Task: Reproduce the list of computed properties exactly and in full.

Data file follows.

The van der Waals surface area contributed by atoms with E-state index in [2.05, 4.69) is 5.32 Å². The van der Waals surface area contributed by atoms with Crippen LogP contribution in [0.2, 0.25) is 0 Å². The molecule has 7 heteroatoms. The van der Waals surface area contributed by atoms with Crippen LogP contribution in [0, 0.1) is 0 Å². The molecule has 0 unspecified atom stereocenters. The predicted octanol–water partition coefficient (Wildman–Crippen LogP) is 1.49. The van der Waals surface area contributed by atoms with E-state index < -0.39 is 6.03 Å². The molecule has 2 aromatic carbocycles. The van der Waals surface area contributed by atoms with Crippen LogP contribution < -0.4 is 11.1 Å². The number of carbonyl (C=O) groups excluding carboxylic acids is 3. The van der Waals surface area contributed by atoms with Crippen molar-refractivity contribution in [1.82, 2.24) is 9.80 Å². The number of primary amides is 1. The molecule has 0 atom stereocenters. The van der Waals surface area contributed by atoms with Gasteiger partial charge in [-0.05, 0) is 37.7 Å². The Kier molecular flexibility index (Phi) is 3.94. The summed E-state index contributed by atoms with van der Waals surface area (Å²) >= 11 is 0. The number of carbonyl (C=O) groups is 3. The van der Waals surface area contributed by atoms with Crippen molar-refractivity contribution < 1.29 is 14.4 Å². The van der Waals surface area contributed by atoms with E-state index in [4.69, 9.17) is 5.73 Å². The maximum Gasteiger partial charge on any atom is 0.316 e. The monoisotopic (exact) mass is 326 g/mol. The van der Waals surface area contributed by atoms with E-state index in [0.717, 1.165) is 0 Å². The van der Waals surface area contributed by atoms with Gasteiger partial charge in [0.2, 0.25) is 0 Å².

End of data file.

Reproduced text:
The van der Waals surface area contributed by atoms with E-state index in [2.05, 4.69) is 5.32 Å². The van der Waals surface area contributed by atoms with Crippen LogP contribution in [0.2, 0.25) is 0 Å². The molecule has 7 heteroatoms. The van der Waals surface area contributed by atoms with Crippen LogP contribution in [0, 0.1) is 0 Å². The molecule has 0 unspecified atom stereocenters. The predicted octanol–water partition coefficient (Wildman–Crippen LogP) is 1.49. The van der Waals surface area contributed by atoms with E-state index < -0.39 is 6.03 Å². The molecule has 2 aromatic carbocycles. The van der Waals surface area contributed by atoms with Crippen LogP contribution < -0.4 is 11.1 Å². The number of carbonyl (C=O) groups excluding carboxylic acids is 3. The van der Waals surface area contributed by atoms with Crippen molar-refractivity contribution in [1.82, 2.24) is 9.80 Å². The number of primary amides is 1. The molecule has 0 atom stereocenters. The van der Waals surface area contributed by atoms with Gasteiger partial charge in [-0.05, 0) is 37.7 Å². The Kier molecular flexibility index (Phi) is 3.94. The summed E-state index contributed by atoms with van der Waals surface area (Å²) >= 11 is 0. The number of carbonyl (C=O) groups is 3. The van der Waals surface area contributed by atoms with Crippen molar-refractivity contribution < 1.29 is 14.4 Å². The van der Waals surface area contributed by atoms with E-state index in [4.69, 9.17) is 5.73 Å². The maximum Gasteiger partial charge on any atom is 0.316 e. The monoisotopic (exact) mass is 326 g/mol. The van der Waals surface area contributed by atoms with E-state index in [0.717, 1.165) is 0 Å². The van der Waals surface area contributed by atoms with Gasteiger partial charge in [0.2, 0.25) is 0 Å².